Thomas P. Gullotta is C.E.O. of Child and Family Agency and a member of the psychology and education departments at Eastern Connecticut State University. His scholarship encompasses co-authorship of two college textbooks, the founding editorship of The Journal of Primary Prevention (Kluwer/Academic 1980 - 2000), co-editor, Advances in Adolescent Development: An Annual Book Series (Sage 1985 - 2000), editor, Prevention in Practice Library: A Monograph Series (Plenum, 1996 - 2001), senior editor, Issues in Childrens' and Families' Lives: A Book Series (Springer 1990 - present). In addition to authoring nearly 100 chapters, papers or reviews, he has co-edited or authored over thirty volumes devoted to illness prevention / promotion of health or the treatment of children, adolescents, and families. Tom was the senior editor for the first edition of the Encyclopedia of Primary Prevention and Health Promotion (Kluwer / Academic, 2003) and has returned to that same role for the anticipated four volume second edition of that reference work (Springer, in progress). His most recent edited volume with Bob Hampton, Handbook of African American Health (Guilford, 2010) was recently recognized by the American Journal of Nursing as the most valuable text of 2010 in the category Community Public Health.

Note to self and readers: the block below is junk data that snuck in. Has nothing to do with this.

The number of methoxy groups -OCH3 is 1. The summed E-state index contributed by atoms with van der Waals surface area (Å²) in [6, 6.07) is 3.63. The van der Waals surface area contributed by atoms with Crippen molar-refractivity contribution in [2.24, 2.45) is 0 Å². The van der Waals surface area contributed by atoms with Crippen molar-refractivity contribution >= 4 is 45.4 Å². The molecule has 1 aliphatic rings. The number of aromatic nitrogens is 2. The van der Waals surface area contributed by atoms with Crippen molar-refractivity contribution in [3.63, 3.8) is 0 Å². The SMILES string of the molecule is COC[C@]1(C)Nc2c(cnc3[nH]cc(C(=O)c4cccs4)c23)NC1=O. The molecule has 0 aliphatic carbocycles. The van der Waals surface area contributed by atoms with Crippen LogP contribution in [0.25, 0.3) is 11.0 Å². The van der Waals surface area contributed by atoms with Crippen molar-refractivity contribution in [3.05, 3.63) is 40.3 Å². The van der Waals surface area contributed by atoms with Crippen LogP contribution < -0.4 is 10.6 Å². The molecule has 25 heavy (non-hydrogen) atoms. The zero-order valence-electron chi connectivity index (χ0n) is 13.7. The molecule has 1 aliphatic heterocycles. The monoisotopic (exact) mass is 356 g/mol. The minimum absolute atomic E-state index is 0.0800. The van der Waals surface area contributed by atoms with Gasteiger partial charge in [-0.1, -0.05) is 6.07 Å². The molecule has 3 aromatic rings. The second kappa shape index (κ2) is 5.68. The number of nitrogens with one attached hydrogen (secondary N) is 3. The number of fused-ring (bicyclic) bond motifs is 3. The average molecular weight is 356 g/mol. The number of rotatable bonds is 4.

Bibliographic information

Reviews

From the reviews:

“Educating people about the importance of physical activity, modeling physical activity at a young age to enhance academic performance, and establishing a lifetime of good habits is the goal here. The book is easy to understand and an excellent resource for practitioners (e.g., physical activity professionals, therapists) who may need to educate their constituents that the benefits of physical activity are numerous and can impact quality of life. Summing Up: Highly recommended. Upper-division undergraduates and above; general audiences.” (N. L. Goggin, Choice, Vol. 50 (6), February, 2013)